Mr. Obama announced the unusual government intervention into corporate America at the White House, with Treasury Secretary Timothy Geithner at his side. The president said the executive-pay limits are a first step, to be followed by the unveiling next week of a sweeping new framework for spending what remains of the $700 billion financial industry bailout that Congress created last year.
The pay limit comes amid a national outcry over huge bonuses to executives who head companies that seek taxpayer dollars to remain afloat. The demand for limits was reinforced by revelations that Wall Street firms paid more than $18 billion in bonuses in 2008 amid the economic downturn and the massive infusion of taxpayer dollars.
The limit would apply to top-paid executives at the most distressed financial institutions that are negotiating bailout agreements with the federal government. It also would apply to other banks that receive aid, but they could get around the limits by publicizing to shareholders plans to exceed the salary cap.
The limits would not apply retroactively to any bank that received money from the first half of the $700 bailout allocated by Congress. For example, the restriction would not apply to such firms as American International Group Inc., Bank of America Corp., and Citigroup Inc., that already have received such help.
Since the rules are not retroactive, they won't affect Bank of America, which has already received $45 billion in bailout funds. Its CEO Ken Lewis earned more than $5 million in salary and cash bonuses in 2007 - and another $14 million in stock options and other income, reports CBS News correspondent Anthony Mason.
Nor will it affect Wells Fargo, which has received $25 billion in TARP money, Mason adds. Its CEO John Stumpf took home more than $11 million in salary, bonus and stock.
It was revealed Tuesday that Wells Fargo for employees after a torrent of criticism.
Mr. Obama touted the broad symbolism of his action.
"This is America. We don't disparage wealth. We don't begrudge anybody for achieving success," Mr. Obama said. "But what gets people upset - and rightfully so - are executives being rewarded for failure. Especially when those rewards are subsidized by U.S. taxpayers."
"There is a deep sense across the country that those who were not ... responsible for this crisis are bearing a greater burden than those who were," Geithner said.
In 1980, according to a Forbes magazine study, executive compensation was 40 times the average worker's pay; by 2007, that had soared to more than 400 times, reports Mason.
Firms that want to pay executives above the $500,000 threshold would have to use stock that could not be sold or liquidated until they pay back the government funds.
Generally healthy institutions that get capital infusions from the Troubled Asset Relief Program in the future will have more leeway. They also will face the $500,000 limit, but the cap can be waived with full public disclosure and a nonbinding shareholder vote.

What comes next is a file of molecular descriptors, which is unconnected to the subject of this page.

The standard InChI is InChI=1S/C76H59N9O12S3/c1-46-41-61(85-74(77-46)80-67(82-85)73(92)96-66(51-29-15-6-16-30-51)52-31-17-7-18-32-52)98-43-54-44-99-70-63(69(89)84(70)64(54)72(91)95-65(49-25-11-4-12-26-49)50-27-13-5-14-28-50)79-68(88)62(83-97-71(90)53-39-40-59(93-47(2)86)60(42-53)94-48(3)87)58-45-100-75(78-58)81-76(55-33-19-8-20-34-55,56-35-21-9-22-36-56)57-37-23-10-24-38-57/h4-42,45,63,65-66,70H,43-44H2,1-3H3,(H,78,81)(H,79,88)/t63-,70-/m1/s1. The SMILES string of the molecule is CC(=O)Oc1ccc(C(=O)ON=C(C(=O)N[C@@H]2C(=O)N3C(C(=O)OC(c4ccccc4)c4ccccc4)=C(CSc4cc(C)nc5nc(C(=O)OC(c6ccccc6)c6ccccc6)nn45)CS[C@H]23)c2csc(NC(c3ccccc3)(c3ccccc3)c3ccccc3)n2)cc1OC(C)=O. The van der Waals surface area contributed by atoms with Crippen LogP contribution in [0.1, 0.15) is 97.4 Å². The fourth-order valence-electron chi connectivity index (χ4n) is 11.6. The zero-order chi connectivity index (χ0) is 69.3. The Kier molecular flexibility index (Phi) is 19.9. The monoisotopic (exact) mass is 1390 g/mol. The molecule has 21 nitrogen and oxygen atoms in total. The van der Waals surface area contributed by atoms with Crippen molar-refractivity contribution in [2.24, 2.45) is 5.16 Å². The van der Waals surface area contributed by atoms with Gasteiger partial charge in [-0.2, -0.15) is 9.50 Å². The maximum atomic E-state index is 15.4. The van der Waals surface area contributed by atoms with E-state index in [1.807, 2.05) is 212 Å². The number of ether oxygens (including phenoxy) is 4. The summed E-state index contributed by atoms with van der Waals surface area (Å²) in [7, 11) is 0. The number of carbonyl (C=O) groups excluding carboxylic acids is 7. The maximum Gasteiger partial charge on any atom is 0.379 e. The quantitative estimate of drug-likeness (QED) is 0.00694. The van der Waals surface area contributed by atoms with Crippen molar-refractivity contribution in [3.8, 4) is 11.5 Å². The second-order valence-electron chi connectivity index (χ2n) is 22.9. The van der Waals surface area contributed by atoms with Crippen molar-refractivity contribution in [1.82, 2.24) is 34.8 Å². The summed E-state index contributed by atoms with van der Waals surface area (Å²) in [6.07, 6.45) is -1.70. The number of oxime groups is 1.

Mr. Obama said that massive severance packages for executives who leave failing firms are also going to be eliminated. "We're taking the air out of golden parachutes," he said.
Other new requirements on "exceptional assistance" will include:
The administration also will propose long-term compensation restrictions even for companies that don't receive government assistance, Mr. Obama said.
Those proposals include:
Compensation experts in the private sector have warned that intrusions into the internal decisions of financial institutions could discourage participation in the rescue program and slow down the financial sector's recovery. They also argue that it could set a precedent for government regulation that undermines performance-based pay.
"One of the big questions is whether it will make it more difficult to recruit and retain executives at these companies," said Claudia Allen, chair of corporate governance at the Chicago-based law firm of Neal, Gerber & Eisenberg.
The $500,000 cap "is a very tight limit," she said.
Timothy J. Bartl, vice president and general counsel for the Center On Executive Compensation, said the president's actions are a unique situation given the government's role bailing out troubled institutions.
"We do not view it as something that ought to be extended beyond this circumstance," he said.
On Capitol Hill, some lawmakers had been pushing for even stricter caps.
Sen. Claire McCaskill, D-Mo., and Sen. Bernard Sanders, I-Vt., have proposed that no employee of an institution that receives money under the $700 billion federal bailout can receive more than $400,000 in total compensation until it pays the money back. The figure is equivalent to the salary of the president of the United States.
Even some Republicans, angered by company decisions to pay bonuses and buy airplanes while receiving government help, have few qualms about restrictions.
"In ordinary situations where the taxpayers' money is not involved, we shouldn't set executive pay," said Sen. Richard Shelby of Alabama, the top Republican on the Senate Banking Committee.
"But where you've got federal money involved, taxpayers' money involved, TARP money involved, and the way they have spent it, with no accountability, is getting close to being criminal."